We mentioned boilies above, and that is one good method of larger bait that can be used for carp. If you make homemade boilies, you can also exactly control the size and the ingredients in yours.
In addition, be aware of bait that may flake apart (such as some types of pellets) or have pieces disintegrate or tear away. Periodically check and make sure that your bait is still intact enough to use.
Stop Catching Bream, Method #3: Don’t Use Pellets or Live Bait
These are both things that bream tend to love, so obviously, if you don’t want to catch bream, don’t use them.
In terms of pellets, these are designed to attract fish, and though some brands will market themselves as appealing to one type of fish over others, the buyer should beware because fish are not picky eaters. If a pellet is appealing to carp, chances are good that bream will eat it too.
Instead of traditional pellets, you can try using boilies, or hard-boiled bait, which is larger and which bream cannot eat.
When we mention live bait, we’re talking mostly about worms, which are high protein and which bream love. In addition, grasshoppers, crickets, and other insect bait are delicious foods that are easy to eat by bream (as well as sun fish), so don’t use them for carp fishing.
Stop Catching Bream, Method #4: Try a New Spot
If you’ve tried all or most of these methods and you’re still catching bream instead of carp, the problem might be where you are fishing. Remember that fish go where they know they can find food, much as do most other animals on earth.
Therefore, it’s possible that the reason why you’re running into so much bream is because, for whatever reason, food for bream is readily available. Try fishing in another location that is also good for carp, such as among reeds or other aquatic plant life.
You can also try switching the days or times of day you fish to better your chances for carp. Some species of bream, especially the bluegill, will be more or less active depending on where the earth is in its moon cycle.
This is because the mating rituals of fish often revolve around the where the moon is in location to their own. You can use this information to maximize your chances of encountering one type of fish over others.
Be very mindful of noise, as well. The larger the fish, the more likely it is to flee upon hearing loud (or even moderate) noise, so be very careful not to make much noise at all when hoping to catch large carp instead of bream.
When you switch locations, be sure to also use the best practices that we have outlined above. Soon, you’ll be catching carp with no trouble at all!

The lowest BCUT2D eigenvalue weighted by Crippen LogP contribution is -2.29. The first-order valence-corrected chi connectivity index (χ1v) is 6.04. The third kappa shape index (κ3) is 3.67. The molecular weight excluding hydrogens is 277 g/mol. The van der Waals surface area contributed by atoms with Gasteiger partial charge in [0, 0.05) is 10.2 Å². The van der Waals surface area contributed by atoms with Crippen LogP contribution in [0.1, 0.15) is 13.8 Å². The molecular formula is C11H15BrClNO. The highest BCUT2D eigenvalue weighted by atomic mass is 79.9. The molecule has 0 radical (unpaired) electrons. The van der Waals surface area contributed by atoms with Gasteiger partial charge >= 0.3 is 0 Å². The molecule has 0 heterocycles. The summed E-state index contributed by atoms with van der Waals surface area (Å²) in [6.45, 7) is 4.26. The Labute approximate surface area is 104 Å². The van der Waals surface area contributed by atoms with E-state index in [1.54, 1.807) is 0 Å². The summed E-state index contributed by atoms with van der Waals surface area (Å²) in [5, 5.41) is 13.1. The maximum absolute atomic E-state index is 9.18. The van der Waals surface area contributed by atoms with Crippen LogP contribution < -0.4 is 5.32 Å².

Make Sure That Whatever You Do is Legal
For a variety of reasons, certain fishing methods or practices are outlawed in certain places. Even things that might seem harmless to you and me might not be allowed, usually because it endangers wildlife in some way.
Be a good steward of the environment in which you fish by checking with your fishing license provider and local fish and game agencies to make sure that you’re obeying the rules. You will avoid a potentially hefty fine, and what is more, you’ll be helping preserve the area for future generations of anglers as well as yourself!.
Be Prepared for Bream
Any angler — professional or amateur — will tell you that one of the most important skills they possess is patience. Catching bream, or another type of fish that you do not want and did not intend to catch, is part of the sport.
Being prepared for this kind of disappointment is especially important if you’re introducing kids to carp fishing (or any kind of fishing). Carp is a great fish to start out learning with, but it can be equally frustrating.
In addition, look on the bright side (and there’s always a bright side!). Having bream in the way of catching your carp makes the whole experience more challenging, which is what all true sportsmen and sportswomen want and one of the best reasons to fish in the first place.
No matter who you are fishing with, celebrate every catch, and most importantly, enjoy all parts of the process. Even if you go home empty-handed, you will still have a lot of great memories.
Recipe Ideas for Cooking Carp
As a post-script, we thought we’d throw in some delicious recipes for both carp and bream; Americans sometimes struggle to cook and enjoy both of these types of fish, so try one of the following to enjoy whatever you catch.
First, if you catch your fish, you’re going to need to clean them. The cleaning processes for all fish are somewhat similar, and there are many other tutorials online.
Embrace the Bream
Last but certainly not least, you also have the option to accept the fact that your waters are infested with bream. Some species of bream can get relatively large, and fishing for them can be good sport in its own way.
There are also many delicious and inventive recipes for cooking bream. As with carp (and most types of fish), it can be breaded and pan fried.
Enjoy the Experience
Regardless of whether you successfully avoid bream and catch massive carp, or whether you come home with a cooler full of bream, the most important part of any fishing expedition is to enjoy the experience. Fishing and becoming a true angler wouldn’t be fun without the challenges, and avoiding small fish such as bream are one of them.
Attracting your desired species of fish is part of the learning experience, so be sure to embrace it and enjoy every minute of your fishing expedition!